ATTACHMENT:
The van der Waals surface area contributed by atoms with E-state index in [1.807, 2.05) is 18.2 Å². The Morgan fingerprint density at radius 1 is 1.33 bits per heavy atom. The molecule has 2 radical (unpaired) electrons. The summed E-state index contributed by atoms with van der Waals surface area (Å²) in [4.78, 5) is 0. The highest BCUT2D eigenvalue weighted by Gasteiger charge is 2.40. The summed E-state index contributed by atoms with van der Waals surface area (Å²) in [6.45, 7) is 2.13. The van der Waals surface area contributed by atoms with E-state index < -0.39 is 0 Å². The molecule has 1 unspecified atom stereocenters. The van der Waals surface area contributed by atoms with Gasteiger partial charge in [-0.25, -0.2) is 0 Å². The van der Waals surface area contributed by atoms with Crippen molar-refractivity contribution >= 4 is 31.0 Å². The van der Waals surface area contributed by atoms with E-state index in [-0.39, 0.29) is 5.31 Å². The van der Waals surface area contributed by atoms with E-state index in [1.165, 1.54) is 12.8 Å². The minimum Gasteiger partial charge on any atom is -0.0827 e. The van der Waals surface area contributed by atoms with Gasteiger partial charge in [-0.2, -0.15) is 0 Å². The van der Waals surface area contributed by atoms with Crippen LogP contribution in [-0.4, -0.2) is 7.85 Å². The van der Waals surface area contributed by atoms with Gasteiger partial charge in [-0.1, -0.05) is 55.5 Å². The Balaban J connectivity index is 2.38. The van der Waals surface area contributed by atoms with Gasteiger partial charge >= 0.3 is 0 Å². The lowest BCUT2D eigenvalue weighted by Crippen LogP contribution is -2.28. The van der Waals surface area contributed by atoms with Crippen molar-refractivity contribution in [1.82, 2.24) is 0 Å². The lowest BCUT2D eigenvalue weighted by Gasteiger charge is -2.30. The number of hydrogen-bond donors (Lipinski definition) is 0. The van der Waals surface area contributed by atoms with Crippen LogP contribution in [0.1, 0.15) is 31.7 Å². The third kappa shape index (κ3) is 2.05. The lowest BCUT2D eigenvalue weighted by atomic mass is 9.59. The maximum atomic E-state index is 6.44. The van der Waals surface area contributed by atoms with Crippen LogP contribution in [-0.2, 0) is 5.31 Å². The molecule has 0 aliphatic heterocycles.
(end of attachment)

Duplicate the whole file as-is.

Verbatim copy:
The van der Waals surface area contributed by atoms with E-state index in [1.807, 2.05) is 18.2 Å². The Morgan fingerprint density at radius 1 is 1.33 bits per heavy atom. The molecule has 2 radical (unpaired) electrons. The summed E-state index contributed by atoms with van der Waals surface area (Å²) in [4.78, 5) is 0. The highest BCUT2D eigenvalue weighted by Gasteiger charge is 2.40. The summed E-state index contributed by atoms with van der Waals surface area (Å²) in [6.45, 7) is 2.13. The van der Waals surface area contributed by atoms with E-state index < -0.39 is 0 Å². The molecule has 1 unspecified atom stereocenters. The van der Waals surface area contributed by atoms with Gasteiger partial charge in [-0.25, -0.2) is 0 Å². The van der Waals surface area contributed by atoms with Crippen molar-refractivity contribution >= 4 is 31.0 Å². The van der Waals surface area contributed by atoms with E-state index in [-0.39, 0.29) is 5.31 Å². The van der Waals surface area contributed by atoms with E-state index in [1.165, 1.54) is 12.8 Å². The minimum Gasteiger partial charge on any atom is -0.0827 e. The van der Waals surface area contributed by atoms with Gasteiger partial charge in [-0.2, -0.15) is 0 Å². The van der Waals surface area contributed by atoms with Crippen LogP contribution in [-0.4, -0.2) is 7.85 Å². The van der Waals surface area contributed by atoms with Gasteiger partial charge in [-0.1, -0.05) is 55.5 Å². The Balaban J connectivity index is 2.38. The van der Waals surface area contributed by atoms with Gasteiger partial charge >= 0.3 is 0 Å². The lowest BCUT2D eigenvalue weighted by Crippen LogP contribution is -2.28. The van der Waals surface area contributed by atoms with Crippen molar-refractivity contribution in [1.82, 2.24) is 0 Å². The lowest BCUT2D eigenvalue weighted by Gasteiger charge is -2.30. The number of hydrogen-bond donors (Lipinski definition) is 0. The van der Waals surface area contributed by atoms with Crippen LogP contribution in [0.1, 0.15) is 31.7 Å². The third kappa shape index (κ3) is 2.05. The lowest BCUT2D eigenvalue weighted by atomic mass is 9.59. The maximum atomic E-state index is 6.44. The van der Waals surface area contributed by atoms with Crippen LogP contribution in [-0.2, 0) is 5.31 Å². The molecule has 0 aliphatic heterocycles.